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Articles Americas New Growth Industry

Americas New Growth Industry

Americas New Growth Industry

It may seem hard to believe but we've had legal medical marijuana usage somewhere in the United States for fifteen years now. It all began in California, of course, in 1996, but since then fourteen other states and Washington, D.C. have authorized the use of cannabis for chronically ill patients who have a recommendation from their doctor. Across the nation it's now being used to treat people with diseases like cancer, AIDS, multiple sclerosis, and chronic pain. It's not just a few patients, either. Recent data suggests that almost 25 million Americans are using - or at least eligible to use - medical marijuana.

What no one predicted in 1996, however, is that an entire industry has grown up around the need for weed. A recent article on the McClatchy news site for Washington, D.C. projected that sales will reach a whopping $1.7 billion by year's end, and just a week ago the ArcView Group, a San Francisco-based organization, created the first investment network to connect wannabe medical marijuana moguls with investors ready to throw some cash into (medicinal) cannabis.

In an interview with McClatchy reporters, Troy Dayton, CEO of ArcView said, "It doesn't take a rocket scientist to realize that this industry is growing and that there are untold riches to be made here."

So far, medical marijuana distribution programs are well established in California, Colorado, Maine, Michigan, Montana, Oregon, Washington and New Mexico, while programs in Arizona, New Jersey, Rhode Island and Washington, D.C., are just getting off the ground. Still it's not all smooth sailing. Law enforcement officers in all of those states have shared their concerns that medical marijuana is too easy to obtain, and that people who are essentially healthy are exaggerating their pain in order to obtain the necessary recommendations from their doctors.

Another common concern is that of volume. Medical marijuana dispensaries, some say, could grow so much pot that any excess product could be pushed to the illegal market. After all, even though those fifteen states (and the District of Columbia) have decriminalized the drug for medical use, under federal law it's still an illegal, controlled substance, and while the Justice Department said in 2009 that it wouldn't prosecute patients, caregivers or growers operating within their states' laws, the concern remains that total control is not possible.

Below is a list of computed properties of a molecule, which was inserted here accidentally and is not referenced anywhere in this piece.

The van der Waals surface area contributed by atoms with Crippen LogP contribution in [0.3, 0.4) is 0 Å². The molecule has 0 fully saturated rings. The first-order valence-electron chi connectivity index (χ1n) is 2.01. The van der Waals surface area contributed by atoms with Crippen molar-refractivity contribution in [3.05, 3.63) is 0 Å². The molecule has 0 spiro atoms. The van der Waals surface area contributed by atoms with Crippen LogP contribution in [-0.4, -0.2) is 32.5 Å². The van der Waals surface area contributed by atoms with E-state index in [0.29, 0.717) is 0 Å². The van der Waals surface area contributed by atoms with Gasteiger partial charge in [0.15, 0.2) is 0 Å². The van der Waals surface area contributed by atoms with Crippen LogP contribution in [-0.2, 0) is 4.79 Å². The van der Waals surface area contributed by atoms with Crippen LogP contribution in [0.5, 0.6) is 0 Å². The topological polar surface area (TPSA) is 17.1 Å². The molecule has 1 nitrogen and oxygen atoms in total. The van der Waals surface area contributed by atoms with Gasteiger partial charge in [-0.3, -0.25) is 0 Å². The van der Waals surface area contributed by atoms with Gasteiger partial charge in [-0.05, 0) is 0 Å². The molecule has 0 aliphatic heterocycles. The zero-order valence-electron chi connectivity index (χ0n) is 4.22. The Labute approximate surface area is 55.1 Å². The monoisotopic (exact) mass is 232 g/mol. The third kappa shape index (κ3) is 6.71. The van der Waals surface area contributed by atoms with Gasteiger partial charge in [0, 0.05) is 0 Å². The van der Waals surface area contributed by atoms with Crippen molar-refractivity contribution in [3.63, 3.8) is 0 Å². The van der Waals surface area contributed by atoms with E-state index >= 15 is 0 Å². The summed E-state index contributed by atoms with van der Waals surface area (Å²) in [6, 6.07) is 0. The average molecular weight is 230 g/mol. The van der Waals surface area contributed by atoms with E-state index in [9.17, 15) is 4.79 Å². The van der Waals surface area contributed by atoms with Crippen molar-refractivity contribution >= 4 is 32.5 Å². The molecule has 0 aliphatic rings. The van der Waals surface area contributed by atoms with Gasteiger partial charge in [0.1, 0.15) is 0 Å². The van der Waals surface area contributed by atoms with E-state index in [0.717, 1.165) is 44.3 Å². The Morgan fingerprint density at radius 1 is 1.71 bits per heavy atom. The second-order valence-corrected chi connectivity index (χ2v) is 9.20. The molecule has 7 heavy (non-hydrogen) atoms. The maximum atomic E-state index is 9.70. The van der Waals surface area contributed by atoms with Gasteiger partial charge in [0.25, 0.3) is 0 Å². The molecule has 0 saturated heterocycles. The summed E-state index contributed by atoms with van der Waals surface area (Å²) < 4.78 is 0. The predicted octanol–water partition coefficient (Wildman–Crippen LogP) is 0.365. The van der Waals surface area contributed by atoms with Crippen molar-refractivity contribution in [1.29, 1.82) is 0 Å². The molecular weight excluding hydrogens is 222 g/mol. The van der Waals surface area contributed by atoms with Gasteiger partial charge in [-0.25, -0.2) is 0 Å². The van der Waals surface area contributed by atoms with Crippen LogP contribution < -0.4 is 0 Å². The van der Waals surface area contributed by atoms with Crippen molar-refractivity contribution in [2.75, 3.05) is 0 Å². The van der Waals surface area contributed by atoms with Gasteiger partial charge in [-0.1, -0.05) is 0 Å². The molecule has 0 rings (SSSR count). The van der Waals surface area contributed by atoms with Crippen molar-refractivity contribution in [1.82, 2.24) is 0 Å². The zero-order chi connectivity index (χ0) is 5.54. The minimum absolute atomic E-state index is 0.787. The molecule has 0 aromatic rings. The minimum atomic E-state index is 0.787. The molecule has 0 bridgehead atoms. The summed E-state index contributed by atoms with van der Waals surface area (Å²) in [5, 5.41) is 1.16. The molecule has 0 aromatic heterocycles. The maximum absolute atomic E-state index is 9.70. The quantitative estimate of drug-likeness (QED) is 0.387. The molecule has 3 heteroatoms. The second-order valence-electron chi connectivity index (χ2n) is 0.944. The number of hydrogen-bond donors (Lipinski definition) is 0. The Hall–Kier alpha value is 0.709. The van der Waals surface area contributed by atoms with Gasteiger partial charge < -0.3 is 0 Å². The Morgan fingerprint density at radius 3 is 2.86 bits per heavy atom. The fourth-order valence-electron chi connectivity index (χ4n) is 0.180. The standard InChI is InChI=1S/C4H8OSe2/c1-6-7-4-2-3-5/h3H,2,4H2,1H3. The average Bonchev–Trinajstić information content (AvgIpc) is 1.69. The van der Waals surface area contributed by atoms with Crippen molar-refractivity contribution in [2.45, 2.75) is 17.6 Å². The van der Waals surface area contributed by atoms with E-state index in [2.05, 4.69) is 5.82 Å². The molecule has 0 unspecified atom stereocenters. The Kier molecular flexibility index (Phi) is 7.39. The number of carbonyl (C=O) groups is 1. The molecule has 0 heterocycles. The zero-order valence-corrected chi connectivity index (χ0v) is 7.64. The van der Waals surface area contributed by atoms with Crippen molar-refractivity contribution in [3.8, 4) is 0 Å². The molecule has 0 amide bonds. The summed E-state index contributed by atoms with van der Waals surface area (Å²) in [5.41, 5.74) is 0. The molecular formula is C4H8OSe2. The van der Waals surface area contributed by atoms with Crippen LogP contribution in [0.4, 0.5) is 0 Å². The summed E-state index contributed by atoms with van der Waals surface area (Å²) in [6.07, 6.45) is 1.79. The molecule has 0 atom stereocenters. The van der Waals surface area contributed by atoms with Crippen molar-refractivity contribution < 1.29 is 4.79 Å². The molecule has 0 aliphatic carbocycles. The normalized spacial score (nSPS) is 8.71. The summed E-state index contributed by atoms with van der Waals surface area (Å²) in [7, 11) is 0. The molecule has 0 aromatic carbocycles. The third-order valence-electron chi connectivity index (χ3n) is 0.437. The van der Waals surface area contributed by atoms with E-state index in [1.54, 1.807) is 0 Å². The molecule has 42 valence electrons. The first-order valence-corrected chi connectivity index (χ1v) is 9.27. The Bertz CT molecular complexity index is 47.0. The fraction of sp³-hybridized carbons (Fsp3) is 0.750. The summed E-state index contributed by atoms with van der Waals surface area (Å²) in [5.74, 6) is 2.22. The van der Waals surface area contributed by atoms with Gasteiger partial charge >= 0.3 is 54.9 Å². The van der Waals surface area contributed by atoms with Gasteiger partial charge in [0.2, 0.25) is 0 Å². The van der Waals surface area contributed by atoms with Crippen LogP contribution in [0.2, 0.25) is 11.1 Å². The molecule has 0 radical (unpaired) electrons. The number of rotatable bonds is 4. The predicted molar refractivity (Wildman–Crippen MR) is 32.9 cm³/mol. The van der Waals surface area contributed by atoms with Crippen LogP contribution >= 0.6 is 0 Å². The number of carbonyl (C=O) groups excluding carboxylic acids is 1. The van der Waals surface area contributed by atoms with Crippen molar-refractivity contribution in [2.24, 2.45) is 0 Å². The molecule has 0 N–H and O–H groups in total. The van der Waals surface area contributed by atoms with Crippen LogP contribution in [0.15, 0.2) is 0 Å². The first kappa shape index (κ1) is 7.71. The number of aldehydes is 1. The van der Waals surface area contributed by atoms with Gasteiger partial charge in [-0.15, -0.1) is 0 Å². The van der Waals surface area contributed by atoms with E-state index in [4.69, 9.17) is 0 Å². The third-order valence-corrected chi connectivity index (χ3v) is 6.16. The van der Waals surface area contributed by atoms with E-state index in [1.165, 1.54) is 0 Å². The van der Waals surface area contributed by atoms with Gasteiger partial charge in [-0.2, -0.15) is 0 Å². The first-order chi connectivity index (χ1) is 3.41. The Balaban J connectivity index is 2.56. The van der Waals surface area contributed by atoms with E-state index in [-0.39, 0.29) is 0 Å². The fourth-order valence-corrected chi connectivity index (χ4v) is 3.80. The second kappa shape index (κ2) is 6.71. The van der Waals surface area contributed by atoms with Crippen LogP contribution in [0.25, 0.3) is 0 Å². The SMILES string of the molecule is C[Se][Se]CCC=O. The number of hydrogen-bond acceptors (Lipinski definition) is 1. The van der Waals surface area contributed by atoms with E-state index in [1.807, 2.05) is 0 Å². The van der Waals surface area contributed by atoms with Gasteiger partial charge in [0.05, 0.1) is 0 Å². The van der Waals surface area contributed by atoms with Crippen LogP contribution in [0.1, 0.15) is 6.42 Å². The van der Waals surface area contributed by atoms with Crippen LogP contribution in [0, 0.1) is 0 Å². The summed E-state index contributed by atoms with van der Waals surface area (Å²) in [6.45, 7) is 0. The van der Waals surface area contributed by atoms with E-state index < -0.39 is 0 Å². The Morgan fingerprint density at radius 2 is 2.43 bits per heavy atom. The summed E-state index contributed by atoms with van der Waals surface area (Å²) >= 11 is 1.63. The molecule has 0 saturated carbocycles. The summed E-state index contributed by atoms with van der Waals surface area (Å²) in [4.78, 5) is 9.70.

Then there's the financial picture: across the country there are more than 1,500 dispensaries, co-ops and other growing operations, and the industry that has sprung up around them has been successful - even prospered - despite a tanking economy.

Earlier this month, Maine became the first state east of the Rocky Mountains to allow patients to procure their pot from medical marijuana dispensaries. Three weeks in, one of those new businesses, Maine Organic Therapy, is making home deliveries to more than twenty patients, according to company CEO Derek Brock. In that state, patients are allowed to buy a maximum of 2.5 ounces of marijuana every two weeks, or five ounces a month.

Such expansion has been supported by the medical marijuana-using public, but it hasn't been without a few troubles, and one Big Bad: the IRS. Those in the know report that section 280E of the Internal Revenue Code bars legal medical marijuana operations from deducting business expenses from their income taxes (that they're required to pay taxes at all is another issue entirely), and dispensaries in several states are now facing audits because of it.